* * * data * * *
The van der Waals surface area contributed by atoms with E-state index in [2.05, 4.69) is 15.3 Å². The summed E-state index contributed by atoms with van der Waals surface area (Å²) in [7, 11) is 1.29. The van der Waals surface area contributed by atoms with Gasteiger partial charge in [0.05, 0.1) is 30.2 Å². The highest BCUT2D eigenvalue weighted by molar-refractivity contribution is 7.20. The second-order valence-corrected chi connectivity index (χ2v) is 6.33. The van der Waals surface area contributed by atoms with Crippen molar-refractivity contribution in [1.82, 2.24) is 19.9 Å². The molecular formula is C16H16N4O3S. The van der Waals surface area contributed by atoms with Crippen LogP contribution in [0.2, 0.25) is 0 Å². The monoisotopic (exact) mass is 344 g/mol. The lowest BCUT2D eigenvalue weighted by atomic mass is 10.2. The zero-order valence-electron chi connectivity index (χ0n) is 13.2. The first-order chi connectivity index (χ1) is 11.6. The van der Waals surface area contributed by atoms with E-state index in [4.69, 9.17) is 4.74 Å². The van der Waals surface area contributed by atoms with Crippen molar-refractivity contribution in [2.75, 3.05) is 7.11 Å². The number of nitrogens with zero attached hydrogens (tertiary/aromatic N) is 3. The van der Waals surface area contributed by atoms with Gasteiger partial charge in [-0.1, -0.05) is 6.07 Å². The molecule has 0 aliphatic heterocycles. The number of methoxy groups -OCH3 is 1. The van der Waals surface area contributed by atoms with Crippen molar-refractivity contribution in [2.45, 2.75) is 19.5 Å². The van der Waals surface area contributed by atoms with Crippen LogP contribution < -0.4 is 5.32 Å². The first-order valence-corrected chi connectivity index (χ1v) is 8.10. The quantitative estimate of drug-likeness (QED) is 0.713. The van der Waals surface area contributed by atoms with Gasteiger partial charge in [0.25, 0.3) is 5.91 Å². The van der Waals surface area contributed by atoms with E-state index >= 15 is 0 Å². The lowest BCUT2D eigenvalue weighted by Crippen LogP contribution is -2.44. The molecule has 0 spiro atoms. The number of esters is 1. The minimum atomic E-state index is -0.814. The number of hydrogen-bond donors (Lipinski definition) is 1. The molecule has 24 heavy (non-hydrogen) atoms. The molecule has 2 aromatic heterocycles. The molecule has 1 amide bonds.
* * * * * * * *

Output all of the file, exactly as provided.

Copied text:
The van der Waals surface area contributed by atoms with E-state index in [2.05, 4.69) is 15.3 Å². The summed E-state index contributed by atoms with van der Waals surface area (Å²) in [7, 11) is 1.29. The van der Waals surface area contributed by atoms with Gasteiger partial charge in [0.05, 0.1) is 30.2 Å². The highest BCUT2D eigenvalue weighted by molar-refractivity contribution is 7.20. The second-order valence-corrected chi connectivity index (χ2v) is 6.33. The van der Waals surface area contributed by atoms with Crippen molar-refractivity contribution in [1.82, 2.24) is 19.9 Å². The molecular formula is C16H16N4O3S. The van der Waals surface area contributed by atoms with Crippen LogP contribution in [0.2, 0.25) is 0 Å². The monoisotopic (exact) mass is 344 g/mol. The lowest BCUT2D eigenvalue weighted by atomic mass is 10.2. The zero-order valence-electron chi connectivity index (χ0n) is 13.2. The first-order chi connectivity index (χ1) is 11.6. The van der Waals surface area contributed by atoms with E-state index in [4.69, 9.17) is 4.74 Å². The van der Waals surface area contributed by atoms with Crippen molar-refractivity contribution in [2.75, 3.05) is 7.11 Å². The number of nitrogens with zero attached hydrogens (tertiary/aromatic N) is 3. The van der Waals surface area contributed by atoms with Gasteiger partial charge in [-0.1, -0.05) is 6.07 Å². The molecule has 0 aliphatic heterocycles. The number of methoxy groups -OCH3 is 1. The van der Waals surface area contributed by atoms with Crippen molar-refractivity contribution in [2.45, 2.75) is 19.5 Å². The van der Waals surface area contributed by atoms with Crippen LogP contribution < -0.4 is 5.32 Å². The first-order valence-corrected chi connectivity index (χ1v) is 8.10. The quantitative estimate of drug-likeness (QED) is 0.713. The van der Waals surface area contributed by atoms with Gasteiger partial charge in [0.25, 0.3) is 5.91 Å². The van der Waals surface area contributed by atoms with E-state index >= 15 is 0 Å². The lowest BCUT2D eigenvalue weighted by Crippen LogP contribution is -2.44. The molecule has 0 spiro atoms. The number of esters is 1. The minimum atomic E-state index is -0.814. The number of hydrogen-bond donors (Lipinski definition) is 1. The molecule has 24 heavy (non-hydrogen) atoms. The molecule has 2 aromatic heterocycles. The molecule has 1 amide bonds.